Has a clear winner emerged among the new legal music download sites? Apple’s site sounds the best from today’s Denver Post article (Google it if you want to read it).
I don’t want to keep buying CDs if they’re quickly becoming obsolete but I have concerns:
[li]If I accidentally erase the song or my hard drive crashes I have no backup.[/li][li]I may know I like one song from an album but want to hear the whole thing once to see if I like other songs or the whole thing.[/li][li]Not all songs are available. It’d be fun to query all songs with a certain musician or producer for example.[/li][/ul]
Limited selection is going to be a problem no matter who you go with, and don’t forget that some artists don’t want their music traded online.
I have the new Napster. I like it. IIRC, Napster says it has 500,000+ songs, and they have a good range of genres. They have a nice, simple search feature that will let you search by artist, album, or song title. They also have a “sync/restore” feature which will re-download your songs if you somehow lose them.
For any service, you should check out how they let you use the songs. Some services are more generous than others.
On Napster, you can download an unlimited number of songs and listen to them all you want, but if you want to keep the song after you cancel the service, then you have to buy it for a dollar. Buying a song also lets you burn it to a CD or put it on an MP3 player. I’m not aware of any feature that lets you buy an entire album en masse, but then again the people who use this kind of service generally don’t want the entire album.
Another nice feature is the “Radio Stations” that play songs according to certain themes: 80’s rock, contemporary, hip hop, metal, classic oldies, love songs, etc. My favorite is the One Hit Wonders station.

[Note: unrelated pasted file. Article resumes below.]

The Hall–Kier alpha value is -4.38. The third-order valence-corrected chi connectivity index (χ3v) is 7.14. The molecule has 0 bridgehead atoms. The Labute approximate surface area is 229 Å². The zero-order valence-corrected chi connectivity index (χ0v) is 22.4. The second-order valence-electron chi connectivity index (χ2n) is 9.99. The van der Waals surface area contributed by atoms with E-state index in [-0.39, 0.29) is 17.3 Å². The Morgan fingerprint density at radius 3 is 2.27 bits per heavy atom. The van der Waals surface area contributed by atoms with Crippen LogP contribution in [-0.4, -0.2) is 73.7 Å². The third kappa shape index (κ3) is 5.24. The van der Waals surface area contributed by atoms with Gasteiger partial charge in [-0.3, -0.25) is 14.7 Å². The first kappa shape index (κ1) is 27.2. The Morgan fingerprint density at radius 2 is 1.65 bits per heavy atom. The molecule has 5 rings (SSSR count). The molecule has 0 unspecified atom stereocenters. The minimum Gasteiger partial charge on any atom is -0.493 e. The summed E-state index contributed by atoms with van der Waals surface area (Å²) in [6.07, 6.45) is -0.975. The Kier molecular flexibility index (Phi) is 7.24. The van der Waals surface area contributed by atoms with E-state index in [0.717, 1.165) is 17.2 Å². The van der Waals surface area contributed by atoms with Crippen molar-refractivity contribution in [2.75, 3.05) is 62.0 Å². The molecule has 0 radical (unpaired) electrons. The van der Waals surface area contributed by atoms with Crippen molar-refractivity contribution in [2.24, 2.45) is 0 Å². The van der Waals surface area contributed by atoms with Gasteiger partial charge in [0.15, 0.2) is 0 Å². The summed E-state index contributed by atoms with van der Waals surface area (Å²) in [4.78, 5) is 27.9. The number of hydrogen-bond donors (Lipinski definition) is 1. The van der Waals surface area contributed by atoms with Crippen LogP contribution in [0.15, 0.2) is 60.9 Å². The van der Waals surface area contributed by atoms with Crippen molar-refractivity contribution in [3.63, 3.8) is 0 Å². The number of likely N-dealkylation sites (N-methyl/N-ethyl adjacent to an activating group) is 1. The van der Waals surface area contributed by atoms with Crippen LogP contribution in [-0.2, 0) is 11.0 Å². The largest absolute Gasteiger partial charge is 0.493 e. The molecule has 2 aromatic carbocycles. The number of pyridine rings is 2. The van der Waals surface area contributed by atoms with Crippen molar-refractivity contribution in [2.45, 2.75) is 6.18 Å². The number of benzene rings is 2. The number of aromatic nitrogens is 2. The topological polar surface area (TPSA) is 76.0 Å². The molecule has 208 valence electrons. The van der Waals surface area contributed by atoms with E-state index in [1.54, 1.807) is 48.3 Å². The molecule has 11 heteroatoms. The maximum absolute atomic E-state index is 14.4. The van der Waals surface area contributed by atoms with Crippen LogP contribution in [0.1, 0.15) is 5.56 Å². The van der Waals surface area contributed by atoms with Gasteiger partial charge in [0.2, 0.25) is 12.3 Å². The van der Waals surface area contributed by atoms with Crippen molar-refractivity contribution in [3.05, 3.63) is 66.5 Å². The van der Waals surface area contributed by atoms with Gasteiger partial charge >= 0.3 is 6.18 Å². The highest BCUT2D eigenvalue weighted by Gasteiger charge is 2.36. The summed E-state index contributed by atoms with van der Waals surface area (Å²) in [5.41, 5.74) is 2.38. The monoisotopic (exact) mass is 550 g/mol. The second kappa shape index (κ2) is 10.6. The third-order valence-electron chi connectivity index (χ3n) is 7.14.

(BTW: I was a beta tester for the new Napster! It started as Roxio’s PressPlay service, and then they announced that it was going to be re-launched as Napster. It also meant a free month of service for all former PressPlay subscribers )
I forgot to mention: the sevice I have (unlimited streaming and downloading) costs $9.95 a month. And apparently, it is possible to buy an album (for $9.95), but I’ve never done this myself, since if I want the whole album I’ll just go to the store.
I don’t really have an opinion as to which is the best, but with iTunes, you can buy individual songs or whole albums. You can preview a 30 second sample of each song for free.
My beef with any of the services are:
-The selection sucks. What do you mean “0 results for your search “Frank Zappa””?
-Sound quality sucks ass. YMMV of course, but I like my cymbals to sound like cymbals.
-Durability. I still listen to LPs that my mother bought in the early 60s. 40 years down the road, will I be able to listen to the songs I bought?
However, for the songs they do have, it’s nice to be able to get a quick preview. Just so that I’m not totally left in the dark when people talk about Outkast or whatnot.
Both services are pretty much the same if you want to buy single songs or albums. Same restrictions, same price, etc. Use iTunes if you have an iPod, Napster if you have a WMA capable MP3 player. Napster does have the streaming service, which is nice as long as you keep up your subscription. Doesn’t really replace buying CD’s but it’s a lot cheaper.